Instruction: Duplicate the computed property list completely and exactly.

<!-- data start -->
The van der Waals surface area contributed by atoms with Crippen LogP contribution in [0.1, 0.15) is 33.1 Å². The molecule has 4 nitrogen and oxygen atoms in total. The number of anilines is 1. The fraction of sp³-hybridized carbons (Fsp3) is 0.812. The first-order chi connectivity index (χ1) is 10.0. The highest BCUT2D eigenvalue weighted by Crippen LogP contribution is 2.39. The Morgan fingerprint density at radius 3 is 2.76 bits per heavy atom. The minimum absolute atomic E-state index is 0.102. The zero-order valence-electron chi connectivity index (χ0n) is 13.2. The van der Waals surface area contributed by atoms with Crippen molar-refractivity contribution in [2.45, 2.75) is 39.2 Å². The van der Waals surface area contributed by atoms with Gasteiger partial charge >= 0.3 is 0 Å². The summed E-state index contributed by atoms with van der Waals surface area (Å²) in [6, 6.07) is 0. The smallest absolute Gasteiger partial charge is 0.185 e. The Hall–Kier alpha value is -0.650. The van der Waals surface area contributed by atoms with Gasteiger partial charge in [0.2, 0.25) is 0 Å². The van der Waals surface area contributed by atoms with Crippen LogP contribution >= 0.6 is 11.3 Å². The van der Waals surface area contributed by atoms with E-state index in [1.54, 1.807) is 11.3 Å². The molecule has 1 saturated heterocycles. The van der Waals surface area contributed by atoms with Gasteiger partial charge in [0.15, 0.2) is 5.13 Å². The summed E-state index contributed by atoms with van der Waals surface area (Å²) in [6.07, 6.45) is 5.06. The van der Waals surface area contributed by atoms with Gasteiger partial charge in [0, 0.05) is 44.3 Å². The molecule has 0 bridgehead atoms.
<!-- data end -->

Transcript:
The van der Waals surface area contributed by atoms with Crippen LogP contribution in [0.1, 0.15) is 33.1 Å². The molecule has 4 nitrogen and oxygen atoms in total. The number of anilines is 1. The fraction of sp³-hybridized carbons (Fsp3) is 0.812. The first-order chi connectivity index (χ1) is 10.0. The highest BCUT2D eigenvalue weighted by Crippen LogP contribution is 2.39. The Morgan fingerprint density at radius 3 is 2.76 bits per heavy atom. The minimum absolute atomic E-state index is 0.102. The zero-order valence-electron chi connectivity index (χ0n) is 13.2. The van der Waals surface area contributed by atoms with Crippen molar-refractivity contribution in [2.45, 2.75) is 39.2 Å². The van der Waals surface area contributed by atoms with Gasteiger partial charge >= 0.3 is 0 Å². The summed E-state index contributed by atoms with van der Waals surface area (Å²) in [6, 6.07) is 0. The smallest absolute Gasteiger partial charge is 0.185 e. The Hall–Kier alpha value is -0.650. The van der Waals surface area contributed by atoms with Gasteiger partial charge in [0.2, 0.25) is 0 Å². The van der Waals surface area contributed by atoms with Crippen LogP contribution >= 0.6 is 11.3 Å². The van der Waals surface area contributed by atoms with E-state index in [1.54, 1.807) is 11.3 Å². The molecule has 1 saturated heterocycles. The van der Waals surface area contributed by atoms with Gasteiger partial charge in [0.15, 0.2) is 5.13 Å². The summed E-state index contributed by atoms with van der Waals surface area (Å²) in [6.07, 6.45) is 5.06. The van der Waals surface area contributed by atoms with Gasteiger partial charge in [0, 0.05) is 44.3 Å². The molecule has 0 bridgehead atoms.